2AbstractThis study explores the theory of whether we are more accurate at recognising names or occupations of a person from just looking at their face. With their face recognition theory in 1986, Bruce and Young suggested that we can recall the name, occupation, and other sorts of information about a familiar person when looking at their face. To this end, students were recruited if they studied Psychology at University of Bedfordshire Luton campus. The study data was collated over three years. They all were on the MSc psychology conversion program (N=190). The participants consisted of 27 male (14.2%), 160 female (84.2%) and three participants had their gender missing. Participants were aged between 19 and 57 years (M = 27.5, SD = 8.89). Participants were asked to complete a survey using the Qualtrics survey software. The survey consisted of an exposure and test phase. The exposure phase consisted of timed picture slides of 30 faces from the Karolinska Directed Emotional Faces database with name and occupation attached. All single faces had a unique name and occupation. The test phase had ten unchanged slides from the exposure phase, ten with different names and ten with different occupations. Participants were asked to recall and respond by choosing between if there was no change, a change in name or a change in occupation. A paired-samples t-test indicated thatscores were significantly higher for those that identified a change in occupation subscale (M = 7.46, SD = 2.47) than for the subscale of those who identified a change in name (M = 4.47, SD = 4.47),t(189) = -14.69, p < .001, d = 1.29.
3Face Recognition and Bruce & Young 1986 theoretical framework Face recognition is the ability to identify an individual by looking at their face. Recognising a face provides a person's identity and the essential information for social interaction such as name, age, gender, occupation, mood, and emotions. Due to the complexity of face recognition, extensive research has been done to gain a better understanding. (Goldstein & James, 1983) stated that "The face is the most important visual stimulus in our lives probably from the first few hours after birth, definitely after the first few weeks". The ability to recognise faces is essential in every person's life differs significantly from object recognition(Bruce & Young, 1986). Bruce and Young (1986) theoretical framework for face recognition has been the most influential. The framework suggests that eight components make up the face recognition process. These components are: Structural encoding: this is when the person can observe, recall another person and assign them names or attributes. Expression analysis: this process allows the person to pick on emotional cues from facial expression.Facial speech analysis: it uses facial motions to assist in speech perception.Direct visual processing is the ability of the processing any information received through the eyes.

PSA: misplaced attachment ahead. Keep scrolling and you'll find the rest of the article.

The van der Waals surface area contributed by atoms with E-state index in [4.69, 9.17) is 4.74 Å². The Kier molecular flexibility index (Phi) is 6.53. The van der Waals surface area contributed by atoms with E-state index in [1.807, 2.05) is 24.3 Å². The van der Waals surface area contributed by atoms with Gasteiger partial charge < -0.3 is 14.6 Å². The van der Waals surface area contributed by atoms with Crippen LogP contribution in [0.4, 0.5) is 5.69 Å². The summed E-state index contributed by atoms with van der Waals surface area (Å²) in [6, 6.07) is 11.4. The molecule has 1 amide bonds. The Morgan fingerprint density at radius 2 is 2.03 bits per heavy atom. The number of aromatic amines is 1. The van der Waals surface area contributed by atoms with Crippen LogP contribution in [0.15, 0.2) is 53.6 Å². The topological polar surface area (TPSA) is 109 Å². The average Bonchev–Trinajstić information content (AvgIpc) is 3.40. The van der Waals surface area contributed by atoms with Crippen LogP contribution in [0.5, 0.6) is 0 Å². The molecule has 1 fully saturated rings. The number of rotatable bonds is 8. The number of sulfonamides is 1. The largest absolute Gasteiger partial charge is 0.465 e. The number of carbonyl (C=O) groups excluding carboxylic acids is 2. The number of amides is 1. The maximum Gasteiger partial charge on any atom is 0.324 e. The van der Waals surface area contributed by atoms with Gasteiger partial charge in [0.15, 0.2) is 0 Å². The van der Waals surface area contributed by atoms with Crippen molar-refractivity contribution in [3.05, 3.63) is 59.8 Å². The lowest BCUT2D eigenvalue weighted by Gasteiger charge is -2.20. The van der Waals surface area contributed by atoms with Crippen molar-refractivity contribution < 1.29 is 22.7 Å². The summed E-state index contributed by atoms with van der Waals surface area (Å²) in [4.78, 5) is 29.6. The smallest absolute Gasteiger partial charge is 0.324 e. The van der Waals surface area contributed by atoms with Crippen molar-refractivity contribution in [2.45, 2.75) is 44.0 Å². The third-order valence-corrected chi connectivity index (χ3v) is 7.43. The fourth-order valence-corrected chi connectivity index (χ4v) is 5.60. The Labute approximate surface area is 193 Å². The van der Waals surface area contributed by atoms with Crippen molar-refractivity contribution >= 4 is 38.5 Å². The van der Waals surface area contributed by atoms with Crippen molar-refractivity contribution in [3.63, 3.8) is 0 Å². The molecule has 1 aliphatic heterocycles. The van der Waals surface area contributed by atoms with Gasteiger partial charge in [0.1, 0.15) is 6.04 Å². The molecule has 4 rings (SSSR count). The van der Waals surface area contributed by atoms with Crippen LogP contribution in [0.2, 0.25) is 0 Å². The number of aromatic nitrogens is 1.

4Face recognition nodes: the process of using structural features to identifya person.Person identity nodes: these provide stored information of individuals suchas occupation and interests.Name generation is the process of recollecting or assigning an individual'sname.Cognitive system: this holds additional information and assigns which other components receive attention. The Bruce and Young framework suggest that the processes of identifying familiar and unfamiliar faces involve different components. Familiar face recognition involves structural encoding, face recognition units, person identity nodes and name recognition. On the other hand, unfamiliar face recognition involves structural encoding, expression analysis, facial speech analysis, and direct visual processing (Severin et al., 2005). Bruce and Young's model focused more on familiar faces. Bruce and Young (1986) proposed that only the appropriate person identity node would give access when generating a name. On the assumption that individuals have no brain damage, they should put names to faces without knowing anything else about the other person. However, some patients demonstrated a different patterndisproving that theory. They also proposed that name recall was more challenging to achieve than other information like an occupation. Names are abstract and usually arbitrary than other types of identity-specific information such as occupation, hobbies and other things. Researchers have also conducted